This is hardly the first time crime has been a hot political topic in state politics. I covered the issue as a young reporter. Indeed, on one eventful day in 1987, I became a part of the story myself.
The previous year, I’d completed a summer internship at the Spring Hope Enterprise, a community newspaper in Nash County. For the next two years, while completing my journalism degree at UNC-Chapel Hill, I spent many evenings, weekends, and holidays at the Enterprise, working as an editor and reporter.
At the end of the Spring 1987 semester, I had a few weeks to kill before heading to Washington for another internship. So I pitched in at the Enterprise. On the way to work one morning, I passed by a disheveled-looking man. A little later, I glimpsed the same man speaking animatedly to one of my Enterprise coworkers on the sidewalk outside. When I asked what happened, she explained that he’d claimed to know her from high school and acted aggressively toward her. She also suggested he might be drunk.
That he was. Within a few minutes, the man staggered into the office and demanded to see the young lady. Being an impetuous young man, I stood up and blocked the corridor. The man responded by punching my chest and knocking me to the floor.
I wish I could say the resulting melee has earned a prominent mention in the annals of chivalry. What really happened was some shoving, some yelling, and the near-instantaneous arrival of a police officer. My assailant was hauled off to jail.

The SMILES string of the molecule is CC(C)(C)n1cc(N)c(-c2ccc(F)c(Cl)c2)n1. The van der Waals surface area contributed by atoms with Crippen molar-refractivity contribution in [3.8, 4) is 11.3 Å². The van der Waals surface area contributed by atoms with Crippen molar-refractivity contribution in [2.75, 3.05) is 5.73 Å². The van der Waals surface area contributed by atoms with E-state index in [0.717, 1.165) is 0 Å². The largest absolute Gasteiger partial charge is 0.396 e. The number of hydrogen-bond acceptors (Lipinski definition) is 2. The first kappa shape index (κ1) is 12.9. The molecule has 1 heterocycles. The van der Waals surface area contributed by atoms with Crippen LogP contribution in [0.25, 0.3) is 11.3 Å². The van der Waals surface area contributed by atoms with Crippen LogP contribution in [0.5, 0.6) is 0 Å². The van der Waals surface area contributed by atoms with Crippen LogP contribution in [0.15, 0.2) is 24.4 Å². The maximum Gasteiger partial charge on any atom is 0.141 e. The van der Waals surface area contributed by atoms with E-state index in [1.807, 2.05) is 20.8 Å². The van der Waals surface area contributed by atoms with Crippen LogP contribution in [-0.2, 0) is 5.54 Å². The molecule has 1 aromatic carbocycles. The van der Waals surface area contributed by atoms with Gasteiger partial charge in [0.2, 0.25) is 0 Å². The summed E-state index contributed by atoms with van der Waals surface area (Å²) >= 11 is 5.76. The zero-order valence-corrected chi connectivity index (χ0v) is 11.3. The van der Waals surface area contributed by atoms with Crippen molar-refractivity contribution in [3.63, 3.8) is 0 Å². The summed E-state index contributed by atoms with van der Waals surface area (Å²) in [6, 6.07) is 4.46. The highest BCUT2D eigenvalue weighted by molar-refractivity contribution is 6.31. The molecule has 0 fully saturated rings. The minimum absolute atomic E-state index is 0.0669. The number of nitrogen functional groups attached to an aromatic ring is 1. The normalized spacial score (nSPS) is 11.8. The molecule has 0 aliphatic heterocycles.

Not long afterward, he was hauled off back to state prison from which he had been released the very morning he attacked me!
During the 1980s, North Carolina faced two related problems: rising crime and inadequate prison capacity. A group of inmates filed suit, arguing the overcrowded conditions violated their civil rights. A 1985 settlement eliminated triple-bunking in some prisons. Also that year, the legislature changed the law to allow the state to release felons 180 days before their scheduled released date. The following year, legislators liberalized the law again, allowing “community service” parole when an inmate had served as little as one-eight of his sentence.
Then-Gov. Jim Martin, a Republican, proposed that North Carolina dramatically increase prison construction as well as the use of intensive probation and electronically monitored house arrest to divert criminals from prison. The General Assembly hadn’t yet acted on Martin’s plan when a felon was released that May morning at 6 a.m., attacked me around 9 a.m., and was in the slammer by noon.
Because I was the only reporter available that day, I proceeded to write the story about my own assault. This prompted some consternation from the governor’s office when I called for a quote, though we were all chuckling by the end of the conversation.
Everyone knew the leader of the North Carolina Senate, Lt. Gov. Bob Jordan, would be Martin’s reelection opponent in 1988. Everyone also knew crime would be a major issue in the race. Martin was pushing for the Democratic legislature to build prisons. In response, lawmakers blamed the Republican administration for mishandling the issue. You can see, then, how both sides could have spun my story to sell their narrative — which is precisely what they did.
In 1987, North Carolina’s homicide rate was 8.1 per 100,000 residents. Its rate of aggravated assault was 352.9. As of 2020, those rates were 8.0 and 314.5, respectively. For these two offenses, at least, we are almost back to where we were in the “bad old days.”
As for the story I wrote in 1987, whatever consternation it produced didn’t keep me from writing Jim Martin’s biography — a quarter-century later.